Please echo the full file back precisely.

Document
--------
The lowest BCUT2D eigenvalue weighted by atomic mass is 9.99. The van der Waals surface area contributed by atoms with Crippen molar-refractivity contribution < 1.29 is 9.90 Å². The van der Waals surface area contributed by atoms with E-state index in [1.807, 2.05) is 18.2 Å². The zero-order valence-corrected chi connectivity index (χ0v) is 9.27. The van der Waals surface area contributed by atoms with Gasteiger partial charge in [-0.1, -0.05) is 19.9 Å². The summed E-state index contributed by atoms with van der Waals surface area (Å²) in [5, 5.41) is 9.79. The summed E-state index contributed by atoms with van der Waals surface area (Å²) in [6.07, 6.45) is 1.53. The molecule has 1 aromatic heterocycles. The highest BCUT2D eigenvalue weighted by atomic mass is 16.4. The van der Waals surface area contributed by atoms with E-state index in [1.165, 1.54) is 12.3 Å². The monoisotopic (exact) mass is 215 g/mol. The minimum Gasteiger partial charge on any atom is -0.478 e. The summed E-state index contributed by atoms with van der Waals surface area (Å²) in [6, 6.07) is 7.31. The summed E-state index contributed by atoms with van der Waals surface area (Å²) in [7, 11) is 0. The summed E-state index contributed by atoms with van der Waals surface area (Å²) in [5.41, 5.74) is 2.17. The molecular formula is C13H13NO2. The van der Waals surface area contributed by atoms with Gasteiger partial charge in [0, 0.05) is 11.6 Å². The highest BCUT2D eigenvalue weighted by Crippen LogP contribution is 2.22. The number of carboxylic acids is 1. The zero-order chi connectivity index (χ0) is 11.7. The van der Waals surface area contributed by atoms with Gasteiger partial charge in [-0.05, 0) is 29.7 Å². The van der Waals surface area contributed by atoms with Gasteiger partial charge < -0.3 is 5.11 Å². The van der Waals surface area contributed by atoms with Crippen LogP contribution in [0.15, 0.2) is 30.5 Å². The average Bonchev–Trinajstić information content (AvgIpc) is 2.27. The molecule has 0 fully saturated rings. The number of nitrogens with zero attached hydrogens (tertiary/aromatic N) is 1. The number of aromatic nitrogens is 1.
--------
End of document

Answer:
The lowest BCUT2D eigenvalue weighted by atomic mass is 9.99. The van der Waals surface area contributed by atoms with Crippen molar-refractivity contribution < 1.29 is 9.90 Å². The van der Waals surface area contributed by atoms with E-state index in [1.807, 2.05) is 18.2 Å². The zero-order valence-corrected chi connectivity index (χ0v) is 9.27. The van der Waals surface area contributed by atoms with Gasteiger partial charge in [-0.1, -0.05) is 19.9 Å². The summed E-state index contributed by atoms with van der Waals surface area (Å²) in [5, 5.41) is 9.79. The summed E-state index contributed by atoms with van der Waals surface area (Å²) in [6.07, 6.45) is 1.53. The molecule has 1 aromatic heterocycles. The highest BCUT2D eigenvalue weighted by atomic mass is 16.4. The van der Waals surface area contributed by atoms with E-state index in [1.165, 1.54) is 12.3 Å². The monoisotopic (exact) mass is 215 g/mol. The minimum Gasteiger partial charge on any atom is -0.478 e. The summed E-state index contributed by atoms with van der Waals surface area (Å²) in [6, 6.07) is 7.31. The summed E-state index contributed by atoms with van der Waals surface area (Å²) in [7, 11) is 0. The summed E-state index contributed by atoms with van der Waals surface area (Å²) in [5.41, 5.74) is 2.17. The molecular formula is C13H13NO2. The van der Waals surface area contributed by atoms with Gasteiger partial charge in [0, 0.05) is 11.6 Å². The highest BCUT2D eigenvalue weighted by Crippen LogP contribution is 2.22. The number of carboxylic acids is 1. The zero-order chi connectivity index (χ0) is 11.7. The van der Waals surface area contributed by atoms with Gasteiger partial charge in [-0.05, 0) is 29.7 Å². The van der Waals surface area contributed by atoms with Gasteiger partial charge < -0.3 is 5.11 Å². The van der Waals surface area contributed by atoms with Crippen LogP contribution in [0.15, 0.2) is 30.5 Å². The average Bonchev–Trinajstić information content (AvgIpc) is 2.27. The molecule has 0 fully saturated rings. The number of nitrogens with zero attached hydrogens (tertiary/aromatic N) is 1. The number of aromatic nitrogens is 1.